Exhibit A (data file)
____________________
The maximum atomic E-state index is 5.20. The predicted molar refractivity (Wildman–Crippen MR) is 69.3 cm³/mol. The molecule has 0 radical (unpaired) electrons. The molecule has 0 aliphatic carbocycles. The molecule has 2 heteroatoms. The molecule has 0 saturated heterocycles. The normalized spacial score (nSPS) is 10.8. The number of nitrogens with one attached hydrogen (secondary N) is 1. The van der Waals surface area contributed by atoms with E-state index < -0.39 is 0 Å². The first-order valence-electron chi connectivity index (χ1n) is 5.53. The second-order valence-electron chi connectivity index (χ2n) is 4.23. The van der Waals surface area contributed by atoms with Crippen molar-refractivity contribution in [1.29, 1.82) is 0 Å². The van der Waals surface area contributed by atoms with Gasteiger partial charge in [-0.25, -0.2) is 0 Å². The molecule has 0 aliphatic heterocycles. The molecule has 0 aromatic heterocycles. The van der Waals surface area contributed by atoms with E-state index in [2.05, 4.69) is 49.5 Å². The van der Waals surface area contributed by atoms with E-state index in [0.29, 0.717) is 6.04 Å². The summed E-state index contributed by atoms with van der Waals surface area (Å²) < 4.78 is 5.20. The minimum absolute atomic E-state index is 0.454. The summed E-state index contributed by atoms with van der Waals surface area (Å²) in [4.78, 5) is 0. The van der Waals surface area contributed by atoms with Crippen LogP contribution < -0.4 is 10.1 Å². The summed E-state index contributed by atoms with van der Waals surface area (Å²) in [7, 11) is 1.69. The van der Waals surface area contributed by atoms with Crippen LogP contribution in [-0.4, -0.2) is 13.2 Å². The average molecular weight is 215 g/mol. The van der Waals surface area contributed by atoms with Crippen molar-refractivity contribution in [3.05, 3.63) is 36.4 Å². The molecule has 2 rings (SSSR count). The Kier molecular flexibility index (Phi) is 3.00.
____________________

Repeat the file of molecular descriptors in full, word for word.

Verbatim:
The maximum atomic E-state index is 5.20. The predicted molar refractivity (Wildman–Crippen MR) is 69.3 cm³/mol. The molecule has 0 radical (unpaired) electrons. The molecule has 0 aliphatic carbocycles. The molecule has 2 heteroatoms. The molecule has 0 saturated heterocycles. The normalized spacial score (nSPS) is 10.8. The number of nitrogens with one attached hydrogen (secondary N) is 1. The van der Waals surface area contributed by atoms with E-state index < -0.39 is 0 Å². The first-order valence-electron chi connectivity index (χ1n) is 5.53. The second-order valence-electron chi connectivity index (χ2n) is 4.23. The van der Waals surface area contributed by atoms with Crippen molar-refractivity contribution in [1.29, 1.82) is 0 Å². The van der Waals surface area contributed by atoms with Gasteiger partial charge in [-0.25, -0.2) is 0 Å². The molecule has 0 aliphatic heterocycles. The molecule has 0 aromatic heterocycles. The van der Waals surface area contributed by atoms with E-state index in [2.05, 4.69) is 49.5 Å². The van der Waals surface area contributed by atoms with E-state index in [0.29, 0.717) is 6.04 Å². The summed E-state index contributed by atoms with van der Waals surface area (Å²) < 4.78 is 5.20. The minimum absolute atomic E-state index is 0.454. The summed E-state index contributed by atoms with van der Waals surface area (Å²) in [4.78, 5) is 0. The van der Waals surface area contributed by atoms with Crippen LogP contribution < -0.4 is 10.1 Å². The summed E-state index contributed by atoms with van der Waals surface area (Å²) in [7, 11) is 1.69. The van der Waals surface area contributed by atoms with Crippen LogP contribution in [-0.4, -0.2) is 13.2 Å². The average molecular weight is 215 g/mol. The van der Waals surface area contributed by atoms with Crippen molar-refractivity contribution in [3.05, 3.63) is 36.4 Å². The molecule has 2 rings (SSSR count). The Kier molecular flexibility index (Phi) is 3.00.